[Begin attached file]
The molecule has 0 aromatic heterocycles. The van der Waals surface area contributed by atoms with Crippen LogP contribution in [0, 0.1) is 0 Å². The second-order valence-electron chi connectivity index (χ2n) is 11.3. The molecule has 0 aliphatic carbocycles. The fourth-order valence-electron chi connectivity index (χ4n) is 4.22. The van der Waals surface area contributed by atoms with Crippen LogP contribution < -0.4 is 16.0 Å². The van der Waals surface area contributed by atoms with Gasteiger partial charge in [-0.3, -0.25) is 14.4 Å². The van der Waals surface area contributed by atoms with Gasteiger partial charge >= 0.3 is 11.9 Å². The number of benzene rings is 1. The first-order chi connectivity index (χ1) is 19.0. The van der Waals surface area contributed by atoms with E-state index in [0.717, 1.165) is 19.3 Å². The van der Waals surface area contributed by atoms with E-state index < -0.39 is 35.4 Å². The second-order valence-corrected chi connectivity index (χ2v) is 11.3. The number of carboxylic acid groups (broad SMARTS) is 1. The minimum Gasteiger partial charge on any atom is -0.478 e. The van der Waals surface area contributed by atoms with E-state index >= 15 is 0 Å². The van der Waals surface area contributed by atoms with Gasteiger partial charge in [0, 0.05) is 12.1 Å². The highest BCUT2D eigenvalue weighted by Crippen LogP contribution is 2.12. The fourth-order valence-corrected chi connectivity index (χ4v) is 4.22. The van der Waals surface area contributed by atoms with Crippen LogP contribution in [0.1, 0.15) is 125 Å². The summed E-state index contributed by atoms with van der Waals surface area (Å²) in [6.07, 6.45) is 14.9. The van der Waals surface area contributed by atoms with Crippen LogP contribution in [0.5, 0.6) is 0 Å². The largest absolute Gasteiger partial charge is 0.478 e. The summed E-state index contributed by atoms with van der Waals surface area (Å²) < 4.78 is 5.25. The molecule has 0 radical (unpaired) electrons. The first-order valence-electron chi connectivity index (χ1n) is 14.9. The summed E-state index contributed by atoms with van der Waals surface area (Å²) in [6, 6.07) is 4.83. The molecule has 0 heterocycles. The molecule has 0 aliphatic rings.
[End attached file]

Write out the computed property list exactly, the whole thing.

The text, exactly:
The molecule has 0 aromatic heterocycles. The van der Waals surface area contributed by atoms with Crippen LogP contribution in [0, 0.1) is 0 Å². The second-order valence-electron chi connectivity index (χ2n) is 11.3. The molecule has 0 aliphatic carbocycles. The fourth-order valence-electron chi connectivity index (χ4n) is 4.22. The van der Waals surface area contributed by atoms with Crippen LogP contribution < -0.4 is 16.0 Å². The van der Waals surface area contributed by atoms with Gasteiger partial charge in [-0.3, -0.25) is 14.4 Å². The van der Waals surface area contributed by atoms with Gasteiger partial charge >= 0.3 is 11.9 Å². The number of benzene rings is 1. The first-order chi connectivity index (χ1) is 19.0. The van der Waals surface area contributed by atoms with E-state index in [0.717, 1.165) is 19.3 Å². The van der Waals surface area contributed by atoms with E-state index < -0.39 is 35.4 Å². The second-order valence-corrected chi connectivity index (χ2v) is 11.3. The number of carboxylic acid groups (broad SMARTS) is 1. The minimum Gasteiger partial charge on any atom is -0.478 e. The van der Waals surface area contributed by atoms with E-state index >= 15 is 0 Å². The van der Waals surface area contributed by atoms with Gasteiger partial charge in [0, 0.05) is 12.1 Å². The highest BCUT2D eigenvalue weighted by Crippen LogP contribution is 2.12. The fourth-order valence-corrected chi connectivity index (χ4v) is 4.22. The van der Waals surface area contributed by atoms with Crippen LogP contribution in [0.1, 0.15) is 125 Å². The summed E-state index contributed by atoms with van der Waals surface area (Å²) in [6.07, 6.45) is 14.9. The van der Waals surface area contributed by atoms with Crippen LogP contribution in [0.5, 0.6) is 0 Å². The largest absolute Gasteiger partial charge is 0.478 e. The summed E-state index contributed by atoms with van der Waals surface area (Å²) < 4.78 is 5.25. The molecule has 0 radical (unpaired) electrons. The first-order valence-electron chi connectivity index (χ1n) is 14.9. The summed E-state index contributed by atoms with van der Waals surface area (Å²) in [6, 6.07) is 4.83. The molecule has 0 heterocycles. The molecule has 0 aliphatic rings.